I bought two $10.00 packages of Everglade tomato seeds about 30 years ago. I was appalled at the price but really wanted something that would keep going through Florida’s hot humid summers so I splurged.
Today, I’m delighted to say that I have pretty much ruined that market. We’ve given away thousands of seeds to people who have, no doubt, given away thousands more. I’m as much a capitalist as anyone I want to know, but $10 for a pack of seeds that have pretty much become weeds in my yard is outrageous.
The Everglade tomato is thought to be the original tomato grown in the Andes and then taken back to Europe where they were hybridized into the thousands of varieties we see today. Also known as a currant tomato, they set fruit all summer long, no matter how hot or humid it gets.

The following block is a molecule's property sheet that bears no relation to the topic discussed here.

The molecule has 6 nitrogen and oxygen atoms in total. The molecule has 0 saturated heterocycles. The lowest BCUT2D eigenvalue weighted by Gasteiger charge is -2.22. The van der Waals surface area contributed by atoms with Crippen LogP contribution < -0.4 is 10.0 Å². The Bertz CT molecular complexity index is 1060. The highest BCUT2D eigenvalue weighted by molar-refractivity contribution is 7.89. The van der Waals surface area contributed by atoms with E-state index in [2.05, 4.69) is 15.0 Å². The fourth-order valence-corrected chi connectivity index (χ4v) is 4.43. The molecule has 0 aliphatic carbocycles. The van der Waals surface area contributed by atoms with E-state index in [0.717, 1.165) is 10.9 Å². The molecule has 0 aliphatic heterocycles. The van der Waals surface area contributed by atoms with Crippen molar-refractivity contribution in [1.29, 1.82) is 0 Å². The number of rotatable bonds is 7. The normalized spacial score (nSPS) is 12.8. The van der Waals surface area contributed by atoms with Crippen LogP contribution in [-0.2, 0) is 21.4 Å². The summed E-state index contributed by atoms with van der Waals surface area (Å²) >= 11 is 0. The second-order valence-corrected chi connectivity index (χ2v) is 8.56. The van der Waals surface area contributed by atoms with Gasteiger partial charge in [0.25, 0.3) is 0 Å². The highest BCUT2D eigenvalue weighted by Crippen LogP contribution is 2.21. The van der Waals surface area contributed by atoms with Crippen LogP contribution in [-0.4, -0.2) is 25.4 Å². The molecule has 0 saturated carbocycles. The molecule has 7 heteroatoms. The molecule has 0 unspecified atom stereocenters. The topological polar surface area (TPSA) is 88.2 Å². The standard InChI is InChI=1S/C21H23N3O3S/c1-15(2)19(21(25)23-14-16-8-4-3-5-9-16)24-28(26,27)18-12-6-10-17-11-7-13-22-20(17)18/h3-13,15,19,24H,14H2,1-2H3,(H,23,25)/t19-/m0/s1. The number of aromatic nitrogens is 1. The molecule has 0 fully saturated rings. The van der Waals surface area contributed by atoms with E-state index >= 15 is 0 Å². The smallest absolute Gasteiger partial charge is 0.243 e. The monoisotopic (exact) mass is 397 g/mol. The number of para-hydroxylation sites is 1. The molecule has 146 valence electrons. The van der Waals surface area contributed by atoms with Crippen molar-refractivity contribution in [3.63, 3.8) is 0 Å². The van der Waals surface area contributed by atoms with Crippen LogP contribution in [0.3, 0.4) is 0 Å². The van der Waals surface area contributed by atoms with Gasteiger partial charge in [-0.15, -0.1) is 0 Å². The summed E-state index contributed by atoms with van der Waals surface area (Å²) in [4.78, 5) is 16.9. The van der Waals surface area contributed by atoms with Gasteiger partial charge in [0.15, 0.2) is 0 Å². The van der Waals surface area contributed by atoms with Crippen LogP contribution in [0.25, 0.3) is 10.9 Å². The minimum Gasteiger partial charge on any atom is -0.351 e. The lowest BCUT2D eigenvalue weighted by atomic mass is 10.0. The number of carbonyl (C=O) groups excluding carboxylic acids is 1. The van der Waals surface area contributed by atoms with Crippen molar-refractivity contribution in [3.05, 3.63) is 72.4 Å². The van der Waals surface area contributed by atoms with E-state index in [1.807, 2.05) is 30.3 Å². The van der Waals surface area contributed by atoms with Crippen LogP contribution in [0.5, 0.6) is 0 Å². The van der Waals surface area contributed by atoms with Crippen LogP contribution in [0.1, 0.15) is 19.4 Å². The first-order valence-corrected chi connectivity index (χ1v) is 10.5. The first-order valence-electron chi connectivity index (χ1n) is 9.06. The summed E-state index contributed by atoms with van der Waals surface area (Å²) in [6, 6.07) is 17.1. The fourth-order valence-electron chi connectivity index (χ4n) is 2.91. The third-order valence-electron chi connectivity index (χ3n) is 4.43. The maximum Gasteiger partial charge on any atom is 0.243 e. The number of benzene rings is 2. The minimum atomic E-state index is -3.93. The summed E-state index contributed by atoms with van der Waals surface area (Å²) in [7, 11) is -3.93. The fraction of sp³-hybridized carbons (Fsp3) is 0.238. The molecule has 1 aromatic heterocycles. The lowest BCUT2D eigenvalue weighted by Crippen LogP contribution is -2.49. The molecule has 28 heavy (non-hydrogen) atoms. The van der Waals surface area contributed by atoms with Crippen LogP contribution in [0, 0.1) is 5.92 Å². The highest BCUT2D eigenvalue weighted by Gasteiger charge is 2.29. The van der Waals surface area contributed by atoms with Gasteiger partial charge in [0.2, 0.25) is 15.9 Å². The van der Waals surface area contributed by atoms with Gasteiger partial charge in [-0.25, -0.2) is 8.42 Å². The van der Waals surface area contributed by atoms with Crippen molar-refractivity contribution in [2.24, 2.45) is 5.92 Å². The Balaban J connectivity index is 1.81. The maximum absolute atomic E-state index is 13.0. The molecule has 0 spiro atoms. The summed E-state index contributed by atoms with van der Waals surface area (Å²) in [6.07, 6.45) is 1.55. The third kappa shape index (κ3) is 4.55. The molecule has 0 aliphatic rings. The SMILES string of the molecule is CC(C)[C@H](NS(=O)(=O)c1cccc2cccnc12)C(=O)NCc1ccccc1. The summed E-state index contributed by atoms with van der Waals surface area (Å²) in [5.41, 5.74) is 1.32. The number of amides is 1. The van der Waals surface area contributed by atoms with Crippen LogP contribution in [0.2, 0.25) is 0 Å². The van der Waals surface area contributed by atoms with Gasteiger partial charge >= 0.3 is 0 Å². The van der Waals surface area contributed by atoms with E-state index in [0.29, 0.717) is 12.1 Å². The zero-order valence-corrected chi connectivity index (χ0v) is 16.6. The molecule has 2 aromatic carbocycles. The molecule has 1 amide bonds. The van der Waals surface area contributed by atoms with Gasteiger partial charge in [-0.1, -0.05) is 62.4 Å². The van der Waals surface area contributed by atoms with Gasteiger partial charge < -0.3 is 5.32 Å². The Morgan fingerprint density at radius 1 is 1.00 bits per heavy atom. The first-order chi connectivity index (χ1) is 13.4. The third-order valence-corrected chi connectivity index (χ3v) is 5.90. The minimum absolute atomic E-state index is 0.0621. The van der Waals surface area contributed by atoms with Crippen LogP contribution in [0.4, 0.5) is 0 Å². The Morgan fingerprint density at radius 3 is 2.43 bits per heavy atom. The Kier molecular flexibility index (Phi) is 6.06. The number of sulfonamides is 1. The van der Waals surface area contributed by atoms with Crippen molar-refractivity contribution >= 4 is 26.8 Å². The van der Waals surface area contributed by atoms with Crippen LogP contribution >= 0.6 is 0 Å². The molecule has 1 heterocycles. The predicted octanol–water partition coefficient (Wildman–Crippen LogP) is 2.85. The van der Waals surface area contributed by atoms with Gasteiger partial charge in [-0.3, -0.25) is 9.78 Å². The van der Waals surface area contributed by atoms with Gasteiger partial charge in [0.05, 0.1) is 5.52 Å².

They’re not the best tomatoes for a sandwich, but they’re tastier than anything else you can get in the grocery store. They rock in salsa and salads — I haven’t tried sauce but that’s because I’d rather be outside than in the kitchen. (If you have, please comment below.)
And even if it freezes, they pop right out of the ground after the first rain in the spring. They’ll appreciate a little water and fertilizer, depending on your soil and rainfall, but they’ll thrive without it too. In fact, we have one literally growing in a crack in our rock patio.
We’ve gotten so much demand for these little guys that we’re starting to root the best of the plants (they get big fast and we need to start small to ship) for people who would rather buy plants that get free seeds.
We keep them growing near the sidewalk in our front yard with a “help yourself” sign. All my neighbors (and many of the soccer moms from the park around the corner) stop by to pick them. One soccer mom said that they were the only vegetable or fruit her son would eat. She uses a stop in my yard as a benefit for good behavior.
How’s that for tasty?
Please, two packs per customer order, or write us and let us know what project you’re working on that requires extra seeds.